Japan Geoscience Union Meeting 2016

Presentation information


Symbol S (Solid Earth Sciences) » S-SS Seismology

[S-SS27] Fault Rheology and Earthquake Physics

Thu. May 26, 2016 9:00 AM - 10:25 AM Convention Hall A (2F)

Convener:*Takeshi Iinuma(National Research and Development Agency Japan Agency for Marine-Earth Science and Technology), Yuko Kase(Geological Survey of Japan, AIST), Ryosuke Ando(Graduate School of Science, University of Tokyo), Wataru Tanikawa(Japan Agency for Marine-Earth Science and Technology, Kochi Instutute for Core Sample Research), Hideki Mukoyoshi(Department of Geoscience Interdisciplinary Graduate School of Science and Engineering, Shimane University), Chair:Hiroki Tanaka(Earthquake Research Institute, Tokyo University), Yujin Kitamura(Department of Earth and Environmental Sciences, Graduate School of Science and Engineering, Kagoshima University)

9:30 AM - 9:45 AM

[SSS27-12] A Source Inversion Method with Realistic Error Model

*Amato Kasahara1, Yuji Yagi2 (1.Graduate School of Life and Environment Sciences, University of Tsukuba, 2.Faculty of Life and Environmental Sciences, University of Tsukuba)

Keywords:Source inversion, Empirical Bayes method, Modeling error

Use of a proper likelihood function through incorporation of modeling error and a realistic noise model are essential part of a source inversion analysis, because the shape of the likelihood function affects choice of hyperparameters, the maximum a posteriori (MAP) estimate and its uncertainty estimate. We propose an empirical Bayes method for kinematic linear source inversion with physically based modeling error and realistic noise covariance.
The colored noise effects have been incorporated into analyses of Interferometric Synthetic Aperture Rader (InSAR) and global navigation satellite system (GNSS) data. Recently, effects of colored noise for centroid moment tensor (CMT) inversion were also discussed. However, the colored noise effects were usually ignored in source inversion analyses. In the proposed method, a noise covariance matrix is constructed from continuous records before P arrivals and uncertainty of phase picking.
In earlier studies, both amplitude of noise and a weight of a priori information were treated as hyperparameters. In the proposed method, we reformulated the marginal likelihood function to use the known noise covariance matrix estimated from data before P arrivals and phase picking errors.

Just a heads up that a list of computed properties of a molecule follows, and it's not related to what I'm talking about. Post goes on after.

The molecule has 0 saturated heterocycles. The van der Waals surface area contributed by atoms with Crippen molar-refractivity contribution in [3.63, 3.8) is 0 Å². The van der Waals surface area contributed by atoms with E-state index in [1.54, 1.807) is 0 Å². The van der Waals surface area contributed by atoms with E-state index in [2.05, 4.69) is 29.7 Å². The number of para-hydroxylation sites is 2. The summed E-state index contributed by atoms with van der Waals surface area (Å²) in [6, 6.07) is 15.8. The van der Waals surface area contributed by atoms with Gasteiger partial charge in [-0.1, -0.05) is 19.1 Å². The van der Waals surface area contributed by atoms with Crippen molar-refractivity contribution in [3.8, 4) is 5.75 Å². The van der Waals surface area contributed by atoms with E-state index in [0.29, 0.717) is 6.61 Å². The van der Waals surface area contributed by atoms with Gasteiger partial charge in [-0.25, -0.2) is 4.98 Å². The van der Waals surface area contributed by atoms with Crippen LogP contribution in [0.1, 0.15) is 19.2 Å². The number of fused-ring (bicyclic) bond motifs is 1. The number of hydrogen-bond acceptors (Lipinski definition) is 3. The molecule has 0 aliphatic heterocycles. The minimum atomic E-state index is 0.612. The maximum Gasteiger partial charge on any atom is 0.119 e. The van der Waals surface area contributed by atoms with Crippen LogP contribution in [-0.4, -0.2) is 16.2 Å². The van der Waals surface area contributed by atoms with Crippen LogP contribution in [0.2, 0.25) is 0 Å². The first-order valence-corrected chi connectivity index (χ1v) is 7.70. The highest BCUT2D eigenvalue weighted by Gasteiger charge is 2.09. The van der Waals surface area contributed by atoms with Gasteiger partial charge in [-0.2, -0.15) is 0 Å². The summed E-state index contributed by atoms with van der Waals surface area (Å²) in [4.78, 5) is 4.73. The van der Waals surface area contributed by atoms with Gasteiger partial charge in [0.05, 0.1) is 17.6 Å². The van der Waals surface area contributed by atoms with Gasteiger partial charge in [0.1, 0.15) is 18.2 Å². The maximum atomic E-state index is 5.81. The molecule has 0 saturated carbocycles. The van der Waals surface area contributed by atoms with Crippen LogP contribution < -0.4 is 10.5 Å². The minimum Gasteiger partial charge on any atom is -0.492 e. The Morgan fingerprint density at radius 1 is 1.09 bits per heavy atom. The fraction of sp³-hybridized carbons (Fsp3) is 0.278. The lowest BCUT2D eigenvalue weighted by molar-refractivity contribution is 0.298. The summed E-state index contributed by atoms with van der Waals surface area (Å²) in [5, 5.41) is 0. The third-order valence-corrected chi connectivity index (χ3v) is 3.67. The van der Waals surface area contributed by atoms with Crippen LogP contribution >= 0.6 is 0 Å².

As we are not able to know the true Earth structure, the calculated Green’s functions contain modeling error, and incorporation of the modeling error is unavoidable for the source inversion analysis. Preceding studies approximated effects of modeling error by additional multivariate Gaussian noise (model noise) for data. One of the advantages of the previous approach is its simplicity. As a posterior probability distribution should still be a multivariate normal distribution, MAP estimation and its uncertainty estimation are straightforward. However, even when assuming multivariate Gaussian error for the elements in the coefficient matrix, it is shown that the theoretical likelihood function is a skewed function and not a multivariate normal distribution function. Thus, the previous approach biases the MAP estimate and potentially affect choice of hyperparameters. We propose another approach, which does not use model noise approximation, to incorporate effects of modeling error into source inversion analysis. In the present approach, the Earth structure is assumed to be a random variable, which follows a known probability distribution. Then, the Earth structure is marginalized to obtain a posterior probability distribution of the source process. The proposed approach naturally incorporates associations of modeling errors for different type of data (e.g. seismic waveforms and surface displacements). As the marginalization is not analytically possible in most cases, we use a Monte-Carlo method and obtain the posterior probability distribution as a finite mixture of multivariate normal distributions. The MAP estimate is obtained by using a numerical optimization technique.